Women lag behind in top German orchestras, research shows

Women lag behind in top German orchestras, research shows


norman lebrecht

February 23, 2021

The young US conductor Melissa Panlasigui has been conducting Government-funded research in Berlin on the advancement of women in Germany’s 129 professional orchestras.

The results are not encouraging.

Between 2000 and 2019 the number of general music directors who are women rose from 2 to 5.

On the boards of these orchestras, women hold just 29 percent of the seats.

Read Melissa’s work in progress here.





  • Paul Dawson says:

    The statistic which surprised me most was not the poor representation of women, but rather the existence of 129 professional orchestras in Germany. Can anyone provide the equivalent number in other countries?

  • Rogerio says:

    Recent research into Gender Equality shows that a lot of research is being done.
    Research also shows that the results of this research is pretty predictable.
    Research predicts that research will continue to increase steadily.

  • May says:

    Slow news day? We needed the German government to fund a US university student in order to learn this? Or a young US conductor with no track record contacted slippedisc in order to get some free publicity?

  • Andreas B. says:


    Having had a cursory glance at the study I noticed a few omissions (which due to the low actual figures would make a rather big difference in percentage):

    Annette Josef was still Intendantin of the Münchner Symphoniker at the time – and now is in another leadership role at the MDR radio in Leipzig

    Judith Kubiz is not only artistic director but also effectively chief conductor (there is no GMD) in Bautzen.

    Also, I would not necessarily consider ‘Orchestervorstand’ a leadership position. The term might be confusing; it’s more players’ committee than orchestra board and has mainly an advisory rather than an executive role.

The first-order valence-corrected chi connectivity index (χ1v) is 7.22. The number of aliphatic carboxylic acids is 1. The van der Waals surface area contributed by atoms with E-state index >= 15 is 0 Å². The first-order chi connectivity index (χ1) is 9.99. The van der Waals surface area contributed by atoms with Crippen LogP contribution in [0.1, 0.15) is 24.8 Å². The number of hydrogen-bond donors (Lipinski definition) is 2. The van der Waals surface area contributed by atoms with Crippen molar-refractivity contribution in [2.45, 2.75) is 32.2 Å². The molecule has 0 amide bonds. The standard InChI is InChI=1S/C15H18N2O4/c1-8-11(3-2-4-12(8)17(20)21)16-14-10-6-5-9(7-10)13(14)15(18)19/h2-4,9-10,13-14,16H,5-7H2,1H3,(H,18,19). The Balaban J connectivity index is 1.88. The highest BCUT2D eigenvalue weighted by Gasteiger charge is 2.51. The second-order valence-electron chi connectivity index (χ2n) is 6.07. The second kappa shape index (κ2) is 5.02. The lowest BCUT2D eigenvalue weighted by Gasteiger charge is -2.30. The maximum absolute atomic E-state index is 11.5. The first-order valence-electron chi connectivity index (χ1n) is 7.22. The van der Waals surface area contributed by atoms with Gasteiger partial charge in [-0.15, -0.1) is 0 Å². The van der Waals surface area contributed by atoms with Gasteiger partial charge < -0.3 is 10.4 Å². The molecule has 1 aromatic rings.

Finally, in her conclusion Panlasigui calls on institutions to “actively encourage and cultivate young female musicians” and cites examples in Dallas, Cardiff and Toronto.
    However, she omits the relevant German programme in Remscheid/Solingen.
    Maestras Gražinytė-Tyla and Lyniv are but two alumnae.

  • Mecky Messer says:

    I would love to know how much is the government paying for this “research” which can be done in a single afternoon with dial-up internet while having coffee.

  • Andreas B. says:

    Another point regarding the term “Orchestra Boards”:

    When investigating “high visibility roles” “in two areas: management and performance”, wouldn’t it be quite relevant to also look at actual executive managerial positions instead of – or at least in addition to – the unpaid, elected (not hired) and mostly advisory ‘Orchestervorstand’?

    Surely, someone like Andrea Zietzschmann, General Manager of the Berlin Philharmonic and absent in Panlasigui’s study, is “highly visible” in the “higher professional echelons” of a German Berufsorchester.

  • Le Křenek du jour says:

    In cauda venenum:

    “This report centered on gender, but it is only one of many *aspects of identity*.
    *Intersectional research pertaining to the multitude other facets of identity* is necessary to evaluate the diversity participation in the professional orchestra realm. Investigations of this nature into ensembles outside the Berufsorchester, such as the opera houses, “free” ensembles, and other chamber orchestras, are likewise needed to obtain a more complete measure of the musical landscape that has grown out of the classical tradition. With appropriate assessment and benchmarking, *systemic solutions can be put in place to pursue equity, diversity, and inclusion and foster a more vibrant cultural landscape.*”

    [Since HTML tags appear not to be available for reader comments on this site, I have used asterisk brackets to highlight salient passages.]

    (And yes, I’ve taken upon myself to read this entire “Machwerk” in its full length. Closely.
    As a cautionary example of how NOT to do statistical and social analysis, it is a matchless exhibit.)

    So this piece has a clearly stated aim, and that aim is not to understand and analyse, but to bring about change, according to the intersectional doxa.
    Government-funded, too.

    Where have we read the like before?
    „Die Philosophen haben die Welt nur verschieden interpretiert, es kömmt drauf an sie zu verändern.“
    ——Karl Marx: 11. These über Feuerbach. Originalfassung, 1845.

  • caranome says:

    What’s a woman nowadays? I thought now you can “identify” whatever you want. So this study’s results will vary day to day depending on who identifies as woman on any given day. Today I feel like a black transgender midget.

  • TrumpetGod23 says:

    More Cal-Berkeley trained woke trash